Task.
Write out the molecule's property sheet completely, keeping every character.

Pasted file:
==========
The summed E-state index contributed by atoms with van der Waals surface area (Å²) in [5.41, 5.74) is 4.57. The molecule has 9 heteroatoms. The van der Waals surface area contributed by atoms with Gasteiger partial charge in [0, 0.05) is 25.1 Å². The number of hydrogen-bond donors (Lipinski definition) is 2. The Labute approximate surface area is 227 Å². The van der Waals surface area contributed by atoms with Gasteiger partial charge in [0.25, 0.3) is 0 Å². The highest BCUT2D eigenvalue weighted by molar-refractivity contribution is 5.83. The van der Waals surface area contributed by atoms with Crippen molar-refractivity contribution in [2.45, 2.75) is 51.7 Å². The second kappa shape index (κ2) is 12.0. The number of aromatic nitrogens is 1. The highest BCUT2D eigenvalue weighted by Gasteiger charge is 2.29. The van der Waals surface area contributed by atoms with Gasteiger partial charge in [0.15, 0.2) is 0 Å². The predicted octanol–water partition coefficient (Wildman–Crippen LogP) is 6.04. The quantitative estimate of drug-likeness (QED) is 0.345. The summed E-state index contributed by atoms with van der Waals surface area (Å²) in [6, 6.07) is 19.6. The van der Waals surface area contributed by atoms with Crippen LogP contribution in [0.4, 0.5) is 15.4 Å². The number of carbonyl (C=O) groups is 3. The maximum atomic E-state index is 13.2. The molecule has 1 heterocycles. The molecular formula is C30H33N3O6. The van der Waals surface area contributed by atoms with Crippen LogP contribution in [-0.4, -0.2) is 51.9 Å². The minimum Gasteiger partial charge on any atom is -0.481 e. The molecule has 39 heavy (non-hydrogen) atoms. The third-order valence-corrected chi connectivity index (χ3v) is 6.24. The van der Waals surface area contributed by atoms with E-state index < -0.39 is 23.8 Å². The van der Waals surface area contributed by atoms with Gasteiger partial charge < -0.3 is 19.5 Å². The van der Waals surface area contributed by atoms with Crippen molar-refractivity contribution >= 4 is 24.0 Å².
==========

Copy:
The summed E-state index contributed by atoms with van der Waals surface area (Å²) in [5.41, 5.74) is 4.57. The molecule has 9 heteroatoms. The van der Waals surface area contributed by atoms with Gasteiger partial charge in [0, 0.05) is 25.1 Å². The number of hydrogen-bond donors (Lipinski definition) is 2. The Labute approximate surface area is 227 Å². The van der Waals surface area contributed by atoms with Gasteiger partial charge in [0.25, 0.3) is 0 Å². The highest BCUT2D eigenvalue weighted by molar-refractivity contribution is 5.83. The van der Waals surface area contributed by atoms with Crippen molar-refractivity contribution in [2.45, 2.75) is 51.7 Å². The second kappa shape index (κ2) is 12.0. The number of aromatic nitrogens is 1. The highest BCUT2D eigenvalue weighted by Gasteiger charge is 2.29. The van der Waals surface area contributed by atoms with Gasteiger partial charge in [0.15, 0.2) is 0 Å². The predicted octanol–water partition coefficient (Wildman–Crippen LogP) is 6.04. The quantitative estimate of drug-likeness (QED) is 0.345. The summed E-state index contributed by atoms with van der Waals surface area (Å²) in [6, 6.07) is 19.6. The van der Waals surface area contributed by atoms with Crippen LogP contribution in [0.4, 0.5) is 15.4 Å². The number of carbonyl (C=O) groups is 3. The maximum atomic E-state index is 13.2. The molecule has 1 heterocycles. The molecular formula is C30H33N3O6. The van der Waals surface area contributed by atoms with Crippen LogP contribution in [-0.4, -0.2) is 51.9 Å². The minimum Gasteiger partial charge on any atom is -0.481 e. The molecule has 39 heavy (non-hydrogen) atoms. The third-order valence-corrected chi connectivity index (χ3v) is 6.24. The van der Waals surface area contributed by atoms with E-state index < -0.39 is 23.8 Å². The van der Waals surface area contributed by atoms with Gasteiger partial charge < -0.3 is 19.5 Å². The van der Waals surface area contributed by atoms with Crippen molar-refractivity contribution >= 4 is 24.0 Å².